Hashish taxes save 350 jobs in Chicago


The value of cannabis sales to a government is usually expressed in terms of cold sums: the millions of dollars that flow into the public purse over the course of a month or year. Every now and then, however, the world is viscerally reminded of what that revenue can actually mean.

Cannabis sales generated $ 800 million in tax revenue across the country this year.

The city of Chicago provided a vivid example last Saturday. Mayor Lori Lightfoot announced that she had canceled plans to cut 350 jobs in the city because of the windfall the city received from sales of recreational and medicinal marijuana. The cuts would have come from a combination of layoffs and vacation, and the elimination of some vacancies.

Covid devastated the city’s tax base

The vacation days seemed inevitable given the way the coronavirus had ravaged the Windy City. Things were so bleak that Lightfoot said the layoffs were a “penultimate resort” – a property tax hike was the last – to close a yawning budget deficit of $ 2 billion.

Instead, cannabis sales “went through the roof”, topping $ 100 million for the first time in Illinois in October and topping $ 800 million nationwide in the ten months since sales began earlier this year.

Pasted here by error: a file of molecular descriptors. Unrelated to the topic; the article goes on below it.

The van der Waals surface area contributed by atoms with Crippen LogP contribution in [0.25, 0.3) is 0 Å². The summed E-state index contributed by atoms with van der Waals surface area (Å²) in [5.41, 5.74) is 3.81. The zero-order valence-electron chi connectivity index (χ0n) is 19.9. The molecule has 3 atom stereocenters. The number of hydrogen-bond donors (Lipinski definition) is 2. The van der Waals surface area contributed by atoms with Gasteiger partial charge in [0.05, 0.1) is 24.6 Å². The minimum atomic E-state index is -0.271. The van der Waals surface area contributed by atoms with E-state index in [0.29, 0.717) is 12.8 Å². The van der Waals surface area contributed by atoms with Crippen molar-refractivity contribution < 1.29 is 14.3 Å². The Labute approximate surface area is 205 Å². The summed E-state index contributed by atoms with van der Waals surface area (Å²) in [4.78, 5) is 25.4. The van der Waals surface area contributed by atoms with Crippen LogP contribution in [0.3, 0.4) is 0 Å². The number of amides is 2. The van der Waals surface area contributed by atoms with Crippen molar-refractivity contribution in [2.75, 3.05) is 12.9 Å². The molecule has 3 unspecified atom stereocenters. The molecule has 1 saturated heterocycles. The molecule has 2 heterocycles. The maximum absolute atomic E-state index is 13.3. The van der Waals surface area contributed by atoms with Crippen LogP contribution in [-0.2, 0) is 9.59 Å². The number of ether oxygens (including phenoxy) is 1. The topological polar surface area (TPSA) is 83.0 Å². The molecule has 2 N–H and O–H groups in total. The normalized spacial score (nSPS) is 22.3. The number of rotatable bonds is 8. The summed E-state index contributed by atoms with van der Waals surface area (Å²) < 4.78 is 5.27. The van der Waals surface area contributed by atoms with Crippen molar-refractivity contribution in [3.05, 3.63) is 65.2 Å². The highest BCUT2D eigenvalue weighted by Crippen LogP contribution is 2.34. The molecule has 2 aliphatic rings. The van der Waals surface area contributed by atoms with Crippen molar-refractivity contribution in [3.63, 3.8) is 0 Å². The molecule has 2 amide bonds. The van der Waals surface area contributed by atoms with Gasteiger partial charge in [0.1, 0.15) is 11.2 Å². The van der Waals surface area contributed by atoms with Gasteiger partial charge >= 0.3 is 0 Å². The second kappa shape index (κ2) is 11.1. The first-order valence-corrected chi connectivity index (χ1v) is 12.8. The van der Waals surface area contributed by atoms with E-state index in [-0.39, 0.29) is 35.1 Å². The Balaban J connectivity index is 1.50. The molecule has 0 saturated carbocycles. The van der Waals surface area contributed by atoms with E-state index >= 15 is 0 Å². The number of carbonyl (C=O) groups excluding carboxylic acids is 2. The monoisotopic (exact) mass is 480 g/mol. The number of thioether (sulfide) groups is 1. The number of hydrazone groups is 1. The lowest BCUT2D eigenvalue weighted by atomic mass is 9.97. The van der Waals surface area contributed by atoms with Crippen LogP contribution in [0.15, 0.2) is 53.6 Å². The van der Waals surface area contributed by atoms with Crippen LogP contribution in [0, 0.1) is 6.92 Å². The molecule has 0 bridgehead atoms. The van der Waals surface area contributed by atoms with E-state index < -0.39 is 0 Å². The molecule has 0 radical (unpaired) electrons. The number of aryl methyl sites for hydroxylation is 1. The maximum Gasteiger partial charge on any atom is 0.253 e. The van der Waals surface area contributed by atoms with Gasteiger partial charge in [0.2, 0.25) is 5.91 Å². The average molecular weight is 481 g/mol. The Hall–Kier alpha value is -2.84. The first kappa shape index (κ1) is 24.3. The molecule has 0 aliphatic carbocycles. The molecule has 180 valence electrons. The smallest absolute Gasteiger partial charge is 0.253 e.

Bond against future cannabis income

Those sales were made in Chicago: hundreds of city workers can keep working. The city will instead issue a bond against a “conservative estimate” of future marijuana revenues to help address the deficit.

Non-union city workers earning $ 100,000 or more – including the mayor and councilors – will continue to take five days of unpaid vacation as part of Lightfoots’ “Pandemic Budget”. But otherwise it was cannabis sales to the rescue.

This is despite the fact that Illinois has some problems with its cannabis program. The state has only allowed existing medical marijuana operators to sell adult cannabis to the public since the program began on Jan. 1. This has led other potential retailers to request access.

And Illinois cannabis taxes are among the highest in the country. A local tax that is higher than a state tax means eighths can cost more than $ 75. Critics point out that this could drive buyers back into the illegal market.

Cannabis jobs across America

Dave Howard

Dave Howard is a national magazine editor and award-winning author. His latest book is Chasing Phil: The Adventures of Two Undercover Agents with the World’s Most Charming Con.

Show article by Dave Howard

By submitting this form, you will receive messages and promotional emails from Leafly and agree to Leafly’s Terms of Use and Privacy Policy. You can unsubscribe from Leafly email messages at any time.


Beth Edmonds